In a dependent nation or region whatever attempts there are to create a national cultural conversation - through a "national" theatre or "publishing programme" fall a little flat because of the contradictions of history. That most Welsh of poets, Dylan Thomas, sounds so English in his voice that a contemporary listener can almost feel cheated.

I suspect in a globalised world, Scottish culture may well have started to suffer in the same way as its football; starved of investment, isolated, and possibly seeing the best of its talent leave, but also begin to lose an independent identity. We are a generation or two moved on; where it is the TV talent show the X Factor which soundtracks family Saturday nights. Deep-rooted traditions in church and union club are echoes from older generations.

Yesterday I found myself at the Manchester Spanish festival in Albert Square, following a week in Amsterdam. It helped me stave off the moment of being immersed in being English or British again. Language is part of this of course, but so it cultural context. The Spanish singer's words might have been new to me, but at least one of his tune's was "Loch Lomond" which is about as traditionally Scottish as you can get. I'm not sure where the Scottishness is in "Never Understand" or "I Travel" or "Pearly Dewdrops' Drops" or "Stars of track and field" but I'm sure their uniqueness comes from being in a culture that is looking forward not backwards.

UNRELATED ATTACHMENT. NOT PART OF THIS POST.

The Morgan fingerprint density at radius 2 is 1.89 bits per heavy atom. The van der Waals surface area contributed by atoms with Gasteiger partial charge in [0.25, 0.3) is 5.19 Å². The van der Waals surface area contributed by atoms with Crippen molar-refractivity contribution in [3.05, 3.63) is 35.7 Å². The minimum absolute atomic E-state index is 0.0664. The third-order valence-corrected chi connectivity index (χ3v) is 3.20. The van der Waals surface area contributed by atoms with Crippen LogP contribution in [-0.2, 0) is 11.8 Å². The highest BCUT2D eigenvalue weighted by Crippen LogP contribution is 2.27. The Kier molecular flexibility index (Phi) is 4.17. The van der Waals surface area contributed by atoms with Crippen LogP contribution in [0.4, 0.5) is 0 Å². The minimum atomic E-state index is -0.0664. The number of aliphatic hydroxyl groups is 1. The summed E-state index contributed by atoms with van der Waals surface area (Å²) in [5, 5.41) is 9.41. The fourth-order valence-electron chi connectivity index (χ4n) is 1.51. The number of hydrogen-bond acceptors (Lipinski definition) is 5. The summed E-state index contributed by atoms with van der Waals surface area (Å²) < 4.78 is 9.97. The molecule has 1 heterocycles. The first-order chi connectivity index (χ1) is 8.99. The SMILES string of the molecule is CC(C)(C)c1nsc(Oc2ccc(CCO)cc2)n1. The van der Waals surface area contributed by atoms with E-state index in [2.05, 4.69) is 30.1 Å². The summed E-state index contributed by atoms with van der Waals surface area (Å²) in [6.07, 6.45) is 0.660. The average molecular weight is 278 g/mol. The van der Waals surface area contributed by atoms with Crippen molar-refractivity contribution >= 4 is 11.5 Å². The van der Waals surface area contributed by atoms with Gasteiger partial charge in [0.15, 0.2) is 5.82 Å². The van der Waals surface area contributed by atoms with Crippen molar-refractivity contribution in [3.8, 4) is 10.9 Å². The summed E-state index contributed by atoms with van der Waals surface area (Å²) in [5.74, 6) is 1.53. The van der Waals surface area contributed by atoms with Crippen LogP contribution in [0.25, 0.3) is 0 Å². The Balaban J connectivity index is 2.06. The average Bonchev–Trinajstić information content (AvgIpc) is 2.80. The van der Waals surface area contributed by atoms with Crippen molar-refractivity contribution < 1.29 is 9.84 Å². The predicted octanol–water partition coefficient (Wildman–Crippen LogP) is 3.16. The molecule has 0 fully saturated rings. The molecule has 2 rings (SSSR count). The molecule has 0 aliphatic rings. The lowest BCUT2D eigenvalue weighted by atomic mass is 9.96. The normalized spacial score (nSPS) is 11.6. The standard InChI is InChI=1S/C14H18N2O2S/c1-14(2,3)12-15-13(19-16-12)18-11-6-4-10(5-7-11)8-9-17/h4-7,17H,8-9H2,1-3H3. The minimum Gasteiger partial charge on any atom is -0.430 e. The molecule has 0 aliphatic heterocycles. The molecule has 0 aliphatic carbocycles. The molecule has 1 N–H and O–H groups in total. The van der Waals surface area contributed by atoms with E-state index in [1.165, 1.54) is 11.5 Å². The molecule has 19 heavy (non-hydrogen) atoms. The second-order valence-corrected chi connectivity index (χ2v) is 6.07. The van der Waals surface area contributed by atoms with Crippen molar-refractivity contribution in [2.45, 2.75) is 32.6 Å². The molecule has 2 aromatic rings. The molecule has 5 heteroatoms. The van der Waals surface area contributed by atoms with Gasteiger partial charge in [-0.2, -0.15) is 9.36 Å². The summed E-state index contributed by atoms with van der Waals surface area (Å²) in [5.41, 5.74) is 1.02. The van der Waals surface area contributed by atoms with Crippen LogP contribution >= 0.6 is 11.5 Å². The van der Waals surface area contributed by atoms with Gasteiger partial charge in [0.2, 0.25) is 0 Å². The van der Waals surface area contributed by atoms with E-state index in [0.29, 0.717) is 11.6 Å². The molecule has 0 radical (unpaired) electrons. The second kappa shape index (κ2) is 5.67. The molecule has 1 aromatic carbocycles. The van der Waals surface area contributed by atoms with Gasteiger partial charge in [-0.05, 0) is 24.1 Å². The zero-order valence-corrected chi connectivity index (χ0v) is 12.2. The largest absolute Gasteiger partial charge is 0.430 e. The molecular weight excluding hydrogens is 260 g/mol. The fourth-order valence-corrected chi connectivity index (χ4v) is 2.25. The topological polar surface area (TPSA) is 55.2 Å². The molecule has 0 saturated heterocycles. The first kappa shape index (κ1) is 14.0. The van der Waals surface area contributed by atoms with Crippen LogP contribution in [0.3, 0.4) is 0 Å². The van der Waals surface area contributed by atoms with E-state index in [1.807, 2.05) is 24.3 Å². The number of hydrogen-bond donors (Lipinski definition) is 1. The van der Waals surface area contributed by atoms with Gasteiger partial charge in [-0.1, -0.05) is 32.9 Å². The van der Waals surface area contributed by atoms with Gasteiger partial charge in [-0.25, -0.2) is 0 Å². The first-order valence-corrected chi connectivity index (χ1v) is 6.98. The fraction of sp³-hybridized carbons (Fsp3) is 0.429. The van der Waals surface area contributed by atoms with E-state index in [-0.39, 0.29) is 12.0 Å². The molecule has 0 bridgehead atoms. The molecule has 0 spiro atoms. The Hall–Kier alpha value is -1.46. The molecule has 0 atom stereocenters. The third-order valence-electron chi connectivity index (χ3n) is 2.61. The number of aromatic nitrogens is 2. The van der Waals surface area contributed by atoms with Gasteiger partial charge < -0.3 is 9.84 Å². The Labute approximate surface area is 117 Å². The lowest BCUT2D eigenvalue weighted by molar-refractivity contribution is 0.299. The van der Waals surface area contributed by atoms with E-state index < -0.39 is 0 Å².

The reality of small countries is that they can thrive - and will thrive - as long as they are not broken on the back of a threatening neighbour (Russia in Ukraine), or in thrall to a stateless global capitalism (Iceland, Ireland) - but that their very smallness means that have to reach out in many ways much more than they did as a region of a bigger country. In other words I can imagine an independent Scotland to become a cultural powerhouse in some ways, attracting artists, writers and musicians from elsewhere in the world, as much by its English language, its hospitable cities and countryside, and its relative proximities and distances - far enough and near enough to  London, but also linked through history and family and culture to the worldwide diaspora of Scots.